The “saving of lives both loyalist and nationalist” is a stated aim, although it is noted that the so-called defensive mission to protect nationalist areas “implies the defence of the nationalist areas only”.
The author/s remain unsympathetic to the idea of an alliance with the Provisional IRA even in the event of an all-out conflict with loyalist forces.
“The aims and attitude of PIRA and other nationalist paramilitaries would be incompatible with the objectives of any interventionist force from the south,” the document reads.
“They would be alert to exploit any outbreak of sectarian violence so that they could cast themselves in the role of protectors of the minority.
“It is the declared aim of the PIRA not only to destroy the Northern state but also the Southern one and replace them with a united socialist workers’ republic . . .
“It would be foolish to think that the paramilitaries would not actively fuel the hostilities until they decided that their objectives had been achieved.”
It goes on to advocate for “comprehensive, continuous” intelligence-gathering exercises regarding loyalist military capabilities in the short term, and says the immediate placement of a number of brigades along the Border “would itself act as a deterrent” to violence in the North.
The Army developed the contingency plans following an August 1985 meeting of the Republic’s Council of Defence which discussed the prospect of intervention in the North “on the basis of ‘we cannot stand idly by’”, a misquoted allusion to former taoiseach Jack Lynch’s speech following the outbreak of the Troubles in 1969.
The formulation of such plans were not unprecedented, as in the months following Lynch’s address the Defence Forces drew up its much-derided ‘Operation Armageddon’ which envisaged Irish infantry invading the border towns of Derry and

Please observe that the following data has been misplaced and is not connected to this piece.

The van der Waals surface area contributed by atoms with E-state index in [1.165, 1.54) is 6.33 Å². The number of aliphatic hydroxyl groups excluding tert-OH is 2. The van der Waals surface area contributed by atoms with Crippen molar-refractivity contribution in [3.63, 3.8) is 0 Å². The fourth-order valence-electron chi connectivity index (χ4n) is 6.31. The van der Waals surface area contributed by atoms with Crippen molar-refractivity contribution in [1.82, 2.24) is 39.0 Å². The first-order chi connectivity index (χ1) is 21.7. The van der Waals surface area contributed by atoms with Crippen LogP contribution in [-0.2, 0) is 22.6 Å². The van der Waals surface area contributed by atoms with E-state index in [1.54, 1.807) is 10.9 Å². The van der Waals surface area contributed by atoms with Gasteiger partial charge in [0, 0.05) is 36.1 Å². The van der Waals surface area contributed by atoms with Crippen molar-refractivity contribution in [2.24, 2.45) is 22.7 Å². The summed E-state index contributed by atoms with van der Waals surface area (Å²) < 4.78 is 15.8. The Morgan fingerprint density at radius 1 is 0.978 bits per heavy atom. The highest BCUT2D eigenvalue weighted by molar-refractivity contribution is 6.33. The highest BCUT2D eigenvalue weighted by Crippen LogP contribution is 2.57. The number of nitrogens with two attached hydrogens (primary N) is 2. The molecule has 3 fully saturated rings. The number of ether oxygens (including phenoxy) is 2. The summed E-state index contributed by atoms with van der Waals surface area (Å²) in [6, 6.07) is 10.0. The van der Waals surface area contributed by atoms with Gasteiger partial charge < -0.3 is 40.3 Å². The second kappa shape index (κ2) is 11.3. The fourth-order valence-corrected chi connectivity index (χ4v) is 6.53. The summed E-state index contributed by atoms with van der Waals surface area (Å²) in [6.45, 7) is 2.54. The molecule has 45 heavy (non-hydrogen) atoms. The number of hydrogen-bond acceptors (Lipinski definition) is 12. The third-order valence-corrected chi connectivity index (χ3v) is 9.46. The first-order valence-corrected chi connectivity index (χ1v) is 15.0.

and engaging in combat with British troops.
Whereas the Army had a strength of just over 8,000 personnel in 1969 the numbers enlisted in the permanent Defence Forces stood at 13,500 by 1985, and the 1986 attack plan did not envision opposition from seasoned British Army companies as would certainly have been the case in 1969.
Even if it did have the conviction to launch an offensive, Lynch’s government was also hampered by the ramifications an act of aggression on a European neighbour.
The Council of Defence – which included the minister for defence Patrick Cooney and secretary of the department as well as the chief of staff, adjutant general and quarter-master general of the Defence Forces – voted unanimously against any possible intervention in Northern Ireland at its August 1985 meeting.
It suggested that the Defence Forces’ “numerical strength and equipment are hopelessly inadequate”, which reveals the divergent attitudes existent in the military hierarchy of the time regarding such a plan’s prospects of success.
This perspective contrasts sharply with the contents of the subsequent invasion plans, which state that the Defence Forces “have a capability for intervention to achieve certain objectives” in regard to Northern Ireland.
All sides were, however, agreed that any move to invade the North would result in significant casualties, with both the Defence Forces memorandum on Northern Ireland and the notes of the Council of Defence meeting unanimous on the potential for loss of life.
“The deployment of the Defence Forces in Northern Ireland would carry with it the near certainty of fatal casualties,” an aide memoire for the government reads, with military intervention described as a “last resort” to be used only if an “unrestrained assault” on nationalists by loyalists were to occur.
In any event the feared conflict did not come to pass, and so it is difficult to know how seriously the proposed contingency measures were taken by the government and cabinet of the day.
Notably, political aims such as the longer-term annexation of the six counties or an amalgamation with the Republic are not discussed in any of the briefing materials, which focus exclusively on operational manoeuvres to restore “peace and order” in the region.